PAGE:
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Walk The Walk

Two films with a common theme: walking the walk. People trying to find that something that gives value to their lives. Young Charley is trying to start out but what is Edie at 83 trying to discover. Come along and find out because here there is a message to both young and old.

Lean on Pete

Lean on Pete

Lean on Pete avoids mawkish melodrama, offering an empathetic yet clear-eyed portrayal of a young man at a crossroads that confirms Charlie Plummer as a major talent.

The film follows fifteen-year-old Charley Thompson. He wants a home, food on the table and a high school he can attend for more than part of the year. As the son of a single father working in warehouses across the Pacific Northwest, stability is hard to find. Hoping for a new start they move to Portland, Oregon where Charley takes a summer job, with a washed-up horse trainer, and befriends a failing racehorse named Lean on Pete.

Showing Saturday July 14th and Sunday 15th at 2.30 p.m. only.  Certificate 15.


Edie at 83

Edith Moore (Edie) is a bitter, gruff woman in her eighties. In the months following her husband George’s death, Edie’s strained relationship with her daughter Nancy begins to worsen. The question over Edie’s future looms large; while Edie tries hard to convince Nancy she can manage fine by herself, Nancy is making plans for her mother to move to a retirement home. Edie feels like it is the beginning of the end. It seems she will die with all the regrets of her past intact and one regret haunts her most of all. When Edie was married, her father planned a climbing trip for them in the Scottish Highlands. Edie yearned to go, but her husband George, a difficult and controlling man, made her stay at home, nearly thirty years later, Edie decides to make the trip herself alone.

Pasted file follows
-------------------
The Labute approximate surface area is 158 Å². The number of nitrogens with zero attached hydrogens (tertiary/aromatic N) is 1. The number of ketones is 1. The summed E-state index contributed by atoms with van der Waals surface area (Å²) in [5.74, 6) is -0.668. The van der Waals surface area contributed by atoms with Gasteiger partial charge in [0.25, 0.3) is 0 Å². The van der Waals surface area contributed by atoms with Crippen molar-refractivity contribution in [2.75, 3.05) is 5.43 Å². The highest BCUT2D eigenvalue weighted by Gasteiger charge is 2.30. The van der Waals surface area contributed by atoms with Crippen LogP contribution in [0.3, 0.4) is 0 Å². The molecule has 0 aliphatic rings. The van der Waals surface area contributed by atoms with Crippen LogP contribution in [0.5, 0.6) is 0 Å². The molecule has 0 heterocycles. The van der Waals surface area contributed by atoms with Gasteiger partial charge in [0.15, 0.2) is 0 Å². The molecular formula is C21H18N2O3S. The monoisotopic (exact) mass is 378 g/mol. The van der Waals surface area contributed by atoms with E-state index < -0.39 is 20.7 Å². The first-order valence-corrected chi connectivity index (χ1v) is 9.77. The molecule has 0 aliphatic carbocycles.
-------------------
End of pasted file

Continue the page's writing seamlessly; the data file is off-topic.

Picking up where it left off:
Showing July 13th for 7 days 8.00 pm and Monday 16th at 2.30 pm.  Certificate 12A


The Lynton Lighthouse


Some people say all films should be entertaining? What do they mean and are they correct? ‘To entertain’ means to engage agreeably often in an amusing way. We all find different things engaging. Some are fascinated by war, some by romance – there are so many different things that fascinate people. The most successful films are those which combine multiple engaging themes like a wartime romance otherwise a film will appeal to a niche market.

All well made films should be engaging either agreeably or disagreeably. Whether we find them agreeable is purely subjective. I think all films should include humour because life includes humour – a film without humour is a film without life. ‘Land of Mine’ had humour. Didn’t a sense of humour keep many going through the war as it does through all bad times? – ‘Laugh and the world laughs with you. Cry and you cry alone.’

To be controversial. I didn’t much care for the film adaptation of The Lord of the Rings. Reading the books I imagined the orcs as Nazis and the war ravaged lands of Mordor as the French battle fields of the First World War but the film creates totally fictional monsters and landscapes. My book view seems to more accurately reflect Tolkien’s experience. Films which create visions of things to which we cannot relate can only be escapist time wasters. Monsieur Hulot’s Holiday was a classic comedy because it captivated the absurdities of real life. The Alice books of Lewis Carroll are not absolute nonsense because they describe very real philosophical and moral dilemmas and of course the characters are caricatures of real people. There are only two screen versions of the Alice books which do justice to the originals and they are made-for-TV versions. There seem to be no Sci-Fi films made today which are not just entertainment and they will not tell you anything about the future. You are not likely to meet anyone like their characters in real life nor are you likely to want to emulate them.

Although all films should be entertaining a really great film will be more than that. We become engaged with a film when the characters become real to us – when we weep at their distress or success in love and laugh at their foolishness when it chimes with our own. Then pure entertainment can be elevated to a powerful drama – a drama which can affect and inform our lives.